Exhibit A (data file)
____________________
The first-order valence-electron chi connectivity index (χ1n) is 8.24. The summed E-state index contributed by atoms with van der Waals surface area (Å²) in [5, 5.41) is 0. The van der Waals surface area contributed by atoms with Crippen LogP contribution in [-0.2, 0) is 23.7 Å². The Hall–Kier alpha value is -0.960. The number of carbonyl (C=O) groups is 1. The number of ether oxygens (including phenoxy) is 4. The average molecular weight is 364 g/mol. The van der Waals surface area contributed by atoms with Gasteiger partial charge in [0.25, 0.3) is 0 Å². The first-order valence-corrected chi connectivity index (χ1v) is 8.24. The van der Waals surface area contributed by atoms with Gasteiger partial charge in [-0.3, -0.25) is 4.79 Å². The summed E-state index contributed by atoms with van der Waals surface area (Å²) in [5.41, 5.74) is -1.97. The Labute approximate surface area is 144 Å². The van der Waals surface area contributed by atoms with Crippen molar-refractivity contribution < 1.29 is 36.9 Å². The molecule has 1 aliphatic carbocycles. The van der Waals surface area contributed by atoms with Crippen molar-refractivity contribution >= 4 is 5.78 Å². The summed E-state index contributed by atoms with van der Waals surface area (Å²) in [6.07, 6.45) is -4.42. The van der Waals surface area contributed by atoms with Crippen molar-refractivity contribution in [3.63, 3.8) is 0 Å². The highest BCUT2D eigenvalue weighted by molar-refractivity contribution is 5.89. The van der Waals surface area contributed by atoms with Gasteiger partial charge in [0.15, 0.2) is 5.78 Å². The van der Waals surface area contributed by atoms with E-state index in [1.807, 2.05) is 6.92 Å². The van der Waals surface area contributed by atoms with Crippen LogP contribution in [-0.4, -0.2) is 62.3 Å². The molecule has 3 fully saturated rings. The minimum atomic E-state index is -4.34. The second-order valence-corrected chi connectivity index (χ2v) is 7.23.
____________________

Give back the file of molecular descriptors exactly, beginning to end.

The first-order valence-electron chi connectivity index (χ1n) is 8.24. The summed E-state index contributed by atoms with van der Waals surface area (Å²) in [5, 5.41) is 0. The van der Waals surface area contributed by atoms with Crippen LogP contribution in [-0.2, 0) is 23.7 Å². The Hall–Kier alpha value is -0.960. The number of carbonyl (C=O) groups is 1. The number of ether oxygens (including phenoxy) is 4. The average molecular weight is 364 g/mol. The van der Waals surface area contributed by atoms with Gasteiger partial charge in [0.25, 0.3) is 0 Å². The first-order valence-corrected chi connectivity index (χ1v) is 8.24. The van der Waals surface area contributed by atoms with Gasteiger partial charge in [-0.3, -0.25) is 4.79 Å². The summed E-state index contributed by atoms with van der Waals surface area (Å²) in [5.41, 5.74) is -1.97. The Labute approximate surface area is 144 Å². The van der Waals surface area contributed by atoms with Crippen molar-refractivity contribution < 1.29 is 36.9 Å². The molecule has 1 aliphatic carbocycles. The van der Waals surface area contributed by atoms with Crippen molar-refractivity contribution >= 4 is 5.78 Å². The summed E-state index contributed by atoms with van der Waals surface area (Å²) in [6.07, 6.45) is -4.42. The van der Waals surface area contributed by atoms with Crippen molar-refractivity contribution in [3.63, 3.8) is 0 Å². The highest BCUT2D eigenvalue weighted by molar-refractivity contribution is 5.89. The van der Waals surface area contributed by atoms with Gasteiger partial charge in [0.15, 0.2) is 5.78 Å². The van der Waals surface area contributed by atoms with E-state index in [1.807, 2.05) is 6.92 Å². The van der Waals surface area contributed by atoms with Crippen LogP contribution in [-0.4, -0.2) is 62.3 Å². The molecule has 3 fully saturated rings. The minimum atomic E-state index is -4.34. The second-order valence-corrected chi connectivity index (χ2v) is 7.23.